NSIDC scientists announced today that the Arctic sea ice cover has likely reached its maximum extent, marking the beginning of the melt season. (For details, see Arctic Sea Ice News & Analysis). What is the sea ice maximum and why does it matter?
What is the maximum and when does it happen?
Arctic sea ice melts and regrows in an annual cycle, freezing throughout the winter months and melting in the spring and summer. The ice cover generally reaches its maximum extent sometime in late February or March. After that, ice melts through the summer, hitting a low point in early or mid-September. NSIDC scientist Walt Meier said, “The maximum marks the point when the Arctic shifts from a freezing period into the summer melting period.”
While scientists pay attention to milestones like the daily maximum and minimum ice extents, they place more importance on monthly averages for studying climate. Ice extent can move up and down quickly during late winter, since thin and dispersed ice at the edges of the ice pack can move around easily, getting pushed together or spread apart by winds. Meier said, “The amount of ice at the maximum is a function of not only the state of the climate but also ephemeral and often local weather conditions. The monthly value smoothes out these weather effects and so is a better reflection of climate effects.”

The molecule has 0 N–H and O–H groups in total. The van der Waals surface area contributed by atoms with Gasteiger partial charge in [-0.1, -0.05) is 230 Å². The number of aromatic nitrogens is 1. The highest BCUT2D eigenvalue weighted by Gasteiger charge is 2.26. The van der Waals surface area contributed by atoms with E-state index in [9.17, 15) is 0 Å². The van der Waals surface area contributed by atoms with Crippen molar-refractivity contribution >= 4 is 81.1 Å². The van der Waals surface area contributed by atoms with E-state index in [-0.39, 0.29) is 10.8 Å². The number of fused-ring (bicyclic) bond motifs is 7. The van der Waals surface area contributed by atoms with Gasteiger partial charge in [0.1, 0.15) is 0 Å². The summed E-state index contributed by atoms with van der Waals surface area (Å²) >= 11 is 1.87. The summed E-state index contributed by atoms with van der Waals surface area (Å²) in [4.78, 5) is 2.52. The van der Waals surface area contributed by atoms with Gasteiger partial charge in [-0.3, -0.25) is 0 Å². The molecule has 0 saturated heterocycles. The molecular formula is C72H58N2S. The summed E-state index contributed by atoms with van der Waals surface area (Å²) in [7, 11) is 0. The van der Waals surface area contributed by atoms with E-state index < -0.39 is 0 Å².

What does the maximum mean for summer sea ice?
Ice extent is declining year-round, but the downward trends for winter months are less steep than for summer months. That is partly because most of the Arctic Ocean still gets covered in ice every winter, as the sun disappears north of the Arctic Circle.
At the beginning of the melt season, scientists look at data on sea ice extent, ice thickness and other factors that influence how much the ice cover will retreat during the coming summer. For example, the amount of thick ice that has survived multiple melt seasons plays a big role in how much ice melts away during the summer. Researchers also look at the date on which the maximum occurs, and how quickly the ice declines after the maximum extent.
NSIDC scientists will provide the monthly average data for March, along with ice age data and other indicators, on the Arctic Sea Ice News & Analysis Web site in early April.
For more information on sea ice in late winter, see last year’s post about winter sea ice and reader questions. http://nsidc.org/icelights/2011/04/04/what-about-sea-ice-in-winter/